Edelman’s annual Trust Barometer finds a discouraging distrust of governments and media — but more faith in business and, in particular, employers. People are asking business to play a larger role on climate change, economic inequality, workforce reskilling, and racial injustice.”

 

In a turbulent world marked by contested elections, “fake news,” and pessimism about the future, it is perhaps unsurprising that former blue-chip institutions such as governments and the news media fared poorly in the latest edition of a longstanding, widely respected report on trust.

Edelman’s annual Trust Barometer dates to 2000. This year, the research, which surveyed 36,000 consumers in 28 countries, highlights the disastrous state of trust. Edelman finds a world that has a hard time addressing challenges due to a cycle of distrust fueled by government and media, among others, with nearly half of respondents viewing those institutions as divisive forces (government at 48%, media at 46%).


People Trust Businesses To Lead The Way


For company leaders, the barometer holds good news — and with it, great responsibility. Business (trusted by 61%) edged out non-governmental organizations, or NGOs (59%), as the most trusted institution, with government and media farther behind. Moreover, a full 75% of workers trust their company, making the employer-employee relationship an important, and potentially powerful, one.

But this trust carries responsibility. More than ever, respondents want and expect business to lead the way on issues that matter to them. By a massive five-to-one margin, people are asking business to play a larger role on climate change, economic inequality, workforce reskilling, and racial injustice. Part of the reason is that faith in governments is so low; only 44% of respondents trust government to “coordinate cross-institutional efforts to solve societal problems” (business scores much higher at 55%), and only 42% say it can “successfully execute plans and get results” (business notches 65%).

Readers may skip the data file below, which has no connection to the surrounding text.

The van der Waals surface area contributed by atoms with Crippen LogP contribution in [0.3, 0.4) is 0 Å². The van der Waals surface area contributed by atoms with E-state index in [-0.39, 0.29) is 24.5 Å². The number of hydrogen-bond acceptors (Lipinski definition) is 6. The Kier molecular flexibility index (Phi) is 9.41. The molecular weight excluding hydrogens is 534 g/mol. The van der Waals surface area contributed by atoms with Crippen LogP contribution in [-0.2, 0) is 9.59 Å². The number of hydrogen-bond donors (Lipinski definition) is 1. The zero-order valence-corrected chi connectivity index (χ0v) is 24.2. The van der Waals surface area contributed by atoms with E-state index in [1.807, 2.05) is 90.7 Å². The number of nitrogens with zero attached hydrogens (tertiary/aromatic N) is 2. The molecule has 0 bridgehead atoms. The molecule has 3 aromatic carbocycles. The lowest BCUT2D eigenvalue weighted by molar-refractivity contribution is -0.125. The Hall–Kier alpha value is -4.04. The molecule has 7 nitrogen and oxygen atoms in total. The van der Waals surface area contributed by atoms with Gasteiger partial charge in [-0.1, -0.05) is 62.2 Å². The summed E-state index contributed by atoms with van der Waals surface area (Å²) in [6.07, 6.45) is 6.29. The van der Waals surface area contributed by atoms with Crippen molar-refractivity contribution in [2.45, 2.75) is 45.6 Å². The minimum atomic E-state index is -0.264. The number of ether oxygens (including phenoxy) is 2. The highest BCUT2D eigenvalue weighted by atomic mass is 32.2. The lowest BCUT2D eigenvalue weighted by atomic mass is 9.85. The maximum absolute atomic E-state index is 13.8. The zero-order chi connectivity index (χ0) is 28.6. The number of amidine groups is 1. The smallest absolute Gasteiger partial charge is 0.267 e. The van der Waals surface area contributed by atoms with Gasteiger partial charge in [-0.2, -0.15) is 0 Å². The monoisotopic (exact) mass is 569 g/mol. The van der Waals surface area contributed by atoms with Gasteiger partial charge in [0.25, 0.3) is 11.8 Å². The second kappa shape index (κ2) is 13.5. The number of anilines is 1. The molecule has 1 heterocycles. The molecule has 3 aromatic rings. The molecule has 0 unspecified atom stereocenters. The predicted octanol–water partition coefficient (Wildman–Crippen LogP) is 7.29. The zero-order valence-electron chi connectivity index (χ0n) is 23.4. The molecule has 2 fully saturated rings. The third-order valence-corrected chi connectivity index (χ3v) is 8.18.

And respondents are willing to hold companies’ feet to the fire; 58% said they will buy from or advocate for a brand based on their beliefs and values. About 60% will choose a place to work based on these factors, and 64% will invest based on their beliefs and values.


People Trust Their Companies


In important news for business leaders, respondents trust their own employer more than any other news source. Nearly two-thirds (65%) believe communications from their company, beating media reports with named sources (57%), major corporations (54%), and social media (38%), among others. This finding dovetails with a trend toward trusting those around you, such as colleagues and neighbors — while mistrusting others, including those from foreign countries or other provinces.

But if employers are to retain this trust, leaders must meet changing expectations. A full 81% of respondents say CEOs should be personally visible when discussing public policy and work their company has done that benefits society. Similarly, 60% say that when considering a job, “I expect the CEO to speak publicly about controversial social and political issues that I care about.”